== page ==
1

I would wrap the tables in a scrollable div. That way they do not affect the 'width' of the page and on mobile it stays at 'device-width'. Something like:

<div class="table-wrapper">
  <table>...</table>
</div>

With CSS:

.table-wrapper {
  width: 100%;
  overflow-x: auto;
}

For the 'click targets' issue I would suggest adding some padding to the password blocks (4-5px). That will work better for aesthetics, too.

Finally, I wouldn't really worry too much about the problems shown by this tool. Although Google will be 'penalising' mobile-unfriendly sites, I don't think they're going to be using those metrics directly. See this tool that says your site is mobile friendly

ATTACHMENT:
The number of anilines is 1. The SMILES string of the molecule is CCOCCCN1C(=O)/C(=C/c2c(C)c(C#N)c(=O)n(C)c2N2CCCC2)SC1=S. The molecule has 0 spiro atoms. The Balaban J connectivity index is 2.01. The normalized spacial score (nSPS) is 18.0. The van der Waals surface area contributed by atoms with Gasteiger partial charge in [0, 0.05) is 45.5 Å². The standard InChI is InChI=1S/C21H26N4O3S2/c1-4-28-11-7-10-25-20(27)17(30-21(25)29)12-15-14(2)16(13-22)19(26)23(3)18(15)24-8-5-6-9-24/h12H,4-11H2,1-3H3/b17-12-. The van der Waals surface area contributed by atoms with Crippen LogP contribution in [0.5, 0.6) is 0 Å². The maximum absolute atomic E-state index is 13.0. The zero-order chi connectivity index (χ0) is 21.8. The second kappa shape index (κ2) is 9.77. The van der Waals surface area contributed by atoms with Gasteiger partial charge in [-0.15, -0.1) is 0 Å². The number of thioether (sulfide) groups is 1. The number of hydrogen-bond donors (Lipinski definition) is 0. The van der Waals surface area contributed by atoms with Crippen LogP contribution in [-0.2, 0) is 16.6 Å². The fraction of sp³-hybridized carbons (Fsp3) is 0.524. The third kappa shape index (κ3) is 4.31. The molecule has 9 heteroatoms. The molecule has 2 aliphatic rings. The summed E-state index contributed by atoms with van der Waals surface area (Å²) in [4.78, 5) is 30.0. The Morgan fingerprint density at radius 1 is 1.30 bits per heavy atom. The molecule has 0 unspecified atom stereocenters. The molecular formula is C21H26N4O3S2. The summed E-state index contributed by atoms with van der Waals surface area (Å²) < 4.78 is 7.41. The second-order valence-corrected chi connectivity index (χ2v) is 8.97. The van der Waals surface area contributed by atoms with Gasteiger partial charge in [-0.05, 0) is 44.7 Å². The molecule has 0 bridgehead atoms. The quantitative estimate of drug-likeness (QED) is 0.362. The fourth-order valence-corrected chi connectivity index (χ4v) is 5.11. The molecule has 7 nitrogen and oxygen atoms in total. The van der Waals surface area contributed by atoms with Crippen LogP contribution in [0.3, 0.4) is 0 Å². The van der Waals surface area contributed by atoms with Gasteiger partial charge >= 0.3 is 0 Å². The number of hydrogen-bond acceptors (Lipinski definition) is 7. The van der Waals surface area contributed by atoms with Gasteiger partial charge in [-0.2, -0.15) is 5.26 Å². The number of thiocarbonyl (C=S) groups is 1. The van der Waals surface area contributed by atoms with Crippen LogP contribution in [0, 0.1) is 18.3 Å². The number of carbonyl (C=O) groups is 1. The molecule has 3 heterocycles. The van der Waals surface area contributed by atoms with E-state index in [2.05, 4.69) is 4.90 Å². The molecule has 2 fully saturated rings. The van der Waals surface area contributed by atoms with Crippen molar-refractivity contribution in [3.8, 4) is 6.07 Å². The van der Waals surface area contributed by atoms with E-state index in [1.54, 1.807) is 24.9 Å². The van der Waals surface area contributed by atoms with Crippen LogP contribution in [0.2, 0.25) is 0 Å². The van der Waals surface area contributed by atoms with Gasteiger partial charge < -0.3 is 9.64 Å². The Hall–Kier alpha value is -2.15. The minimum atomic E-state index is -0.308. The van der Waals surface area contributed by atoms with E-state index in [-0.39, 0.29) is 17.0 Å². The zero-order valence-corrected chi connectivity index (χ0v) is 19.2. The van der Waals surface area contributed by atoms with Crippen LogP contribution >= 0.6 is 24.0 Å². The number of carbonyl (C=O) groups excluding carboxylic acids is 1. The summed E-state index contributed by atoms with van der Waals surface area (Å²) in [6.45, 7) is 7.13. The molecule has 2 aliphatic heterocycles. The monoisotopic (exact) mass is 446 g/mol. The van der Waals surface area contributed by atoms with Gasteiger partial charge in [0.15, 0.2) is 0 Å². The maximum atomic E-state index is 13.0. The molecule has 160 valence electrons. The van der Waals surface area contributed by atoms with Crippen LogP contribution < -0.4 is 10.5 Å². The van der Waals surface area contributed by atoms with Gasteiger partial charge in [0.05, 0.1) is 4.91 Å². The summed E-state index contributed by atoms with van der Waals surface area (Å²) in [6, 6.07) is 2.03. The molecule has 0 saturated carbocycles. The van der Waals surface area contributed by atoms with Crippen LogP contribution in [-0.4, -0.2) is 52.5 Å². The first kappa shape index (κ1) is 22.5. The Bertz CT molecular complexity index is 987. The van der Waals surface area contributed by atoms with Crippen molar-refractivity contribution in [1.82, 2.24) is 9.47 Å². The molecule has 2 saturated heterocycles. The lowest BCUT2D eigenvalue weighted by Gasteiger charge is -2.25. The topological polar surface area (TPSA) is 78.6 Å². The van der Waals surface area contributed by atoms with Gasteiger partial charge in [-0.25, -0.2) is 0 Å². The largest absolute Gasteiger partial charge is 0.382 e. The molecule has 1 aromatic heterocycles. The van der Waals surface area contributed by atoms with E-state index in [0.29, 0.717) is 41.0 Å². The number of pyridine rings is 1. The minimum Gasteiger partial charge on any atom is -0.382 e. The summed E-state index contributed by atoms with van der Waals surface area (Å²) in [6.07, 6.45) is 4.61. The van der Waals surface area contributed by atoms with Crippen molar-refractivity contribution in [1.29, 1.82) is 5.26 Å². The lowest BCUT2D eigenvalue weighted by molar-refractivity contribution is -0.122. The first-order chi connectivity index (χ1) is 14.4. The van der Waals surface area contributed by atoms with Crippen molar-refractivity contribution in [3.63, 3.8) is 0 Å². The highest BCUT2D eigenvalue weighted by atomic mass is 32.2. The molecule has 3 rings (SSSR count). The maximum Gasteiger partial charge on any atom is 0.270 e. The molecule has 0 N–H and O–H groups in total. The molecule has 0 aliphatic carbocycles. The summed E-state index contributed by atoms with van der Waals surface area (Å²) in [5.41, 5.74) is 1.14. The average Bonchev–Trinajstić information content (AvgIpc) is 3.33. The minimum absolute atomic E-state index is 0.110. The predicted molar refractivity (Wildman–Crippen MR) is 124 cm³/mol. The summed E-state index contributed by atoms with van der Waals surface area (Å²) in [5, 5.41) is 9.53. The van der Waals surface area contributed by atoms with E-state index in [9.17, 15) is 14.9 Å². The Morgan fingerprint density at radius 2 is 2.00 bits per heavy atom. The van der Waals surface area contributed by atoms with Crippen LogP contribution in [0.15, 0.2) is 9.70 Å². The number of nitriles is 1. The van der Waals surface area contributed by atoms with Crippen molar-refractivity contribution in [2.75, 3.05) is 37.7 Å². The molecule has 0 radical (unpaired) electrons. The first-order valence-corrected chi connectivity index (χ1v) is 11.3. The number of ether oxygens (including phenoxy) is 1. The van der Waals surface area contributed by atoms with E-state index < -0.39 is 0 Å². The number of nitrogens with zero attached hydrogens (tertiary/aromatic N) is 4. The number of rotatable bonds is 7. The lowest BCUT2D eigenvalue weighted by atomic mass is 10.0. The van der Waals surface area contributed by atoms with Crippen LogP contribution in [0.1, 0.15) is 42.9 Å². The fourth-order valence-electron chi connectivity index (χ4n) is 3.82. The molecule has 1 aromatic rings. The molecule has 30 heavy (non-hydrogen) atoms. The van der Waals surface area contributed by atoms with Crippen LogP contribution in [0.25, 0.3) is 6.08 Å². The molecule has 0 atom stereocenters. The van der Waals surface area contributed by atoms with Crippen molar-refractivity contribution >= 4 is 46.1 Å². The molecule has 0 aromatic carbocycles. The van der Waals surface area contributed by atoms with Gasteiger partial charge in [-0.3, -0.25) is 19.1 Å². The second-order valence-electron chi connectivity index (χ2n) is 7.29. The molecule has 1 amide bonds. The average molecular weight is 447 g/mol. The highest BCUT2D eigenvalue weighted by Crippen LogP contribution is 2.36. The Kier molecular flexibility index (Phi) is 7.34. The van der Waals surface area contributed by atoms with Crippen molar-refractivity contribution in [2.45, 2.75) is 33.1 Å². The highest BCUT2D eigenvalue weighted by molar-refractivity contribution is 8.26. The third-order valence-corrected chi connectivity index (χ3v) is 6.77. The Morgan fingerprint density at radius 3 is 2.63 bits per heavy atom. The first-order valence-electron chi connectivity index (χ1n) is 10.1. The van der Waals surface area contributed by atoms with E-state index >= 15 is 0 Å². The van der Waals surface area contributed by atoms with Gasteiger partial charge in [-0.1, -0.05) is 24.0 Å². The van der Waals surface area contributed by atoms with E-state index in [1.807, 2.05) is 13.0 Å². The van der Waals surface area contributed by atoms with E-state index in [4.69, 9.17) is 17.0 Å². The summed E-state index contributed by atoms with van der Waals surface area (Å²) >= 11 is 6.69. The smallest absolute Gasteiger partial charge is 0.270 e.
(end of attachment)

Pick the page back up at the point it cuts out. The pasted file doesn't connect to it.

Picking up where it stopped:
I think as long as you have your meta-viewport tag you should be fine.

  • I implemented bybe's suggestions and the tool now says that it is mobile friendly. It hadn't been before. Why don't you think they will be using the same metrics that they tool suggests? I don't see why they would have released the tool unless they were basing their rankings on its analysis. – Stephen Ostermiller Mar 23 '15 at 21:49
  • Were you using that same tool that I linked? That one doesn't list the issues with click targets or prioritising visible content. – DisgruntledGoat Mar 24 '15 at 12:36
  • Yes. I updated the page since I asked the question. The passwords are no longer clickable on mobile and the tables at the bottom of the page are hidden when portrait mode is too narrow. – Stephen Ostermiller Mar 24 '15 at 12:38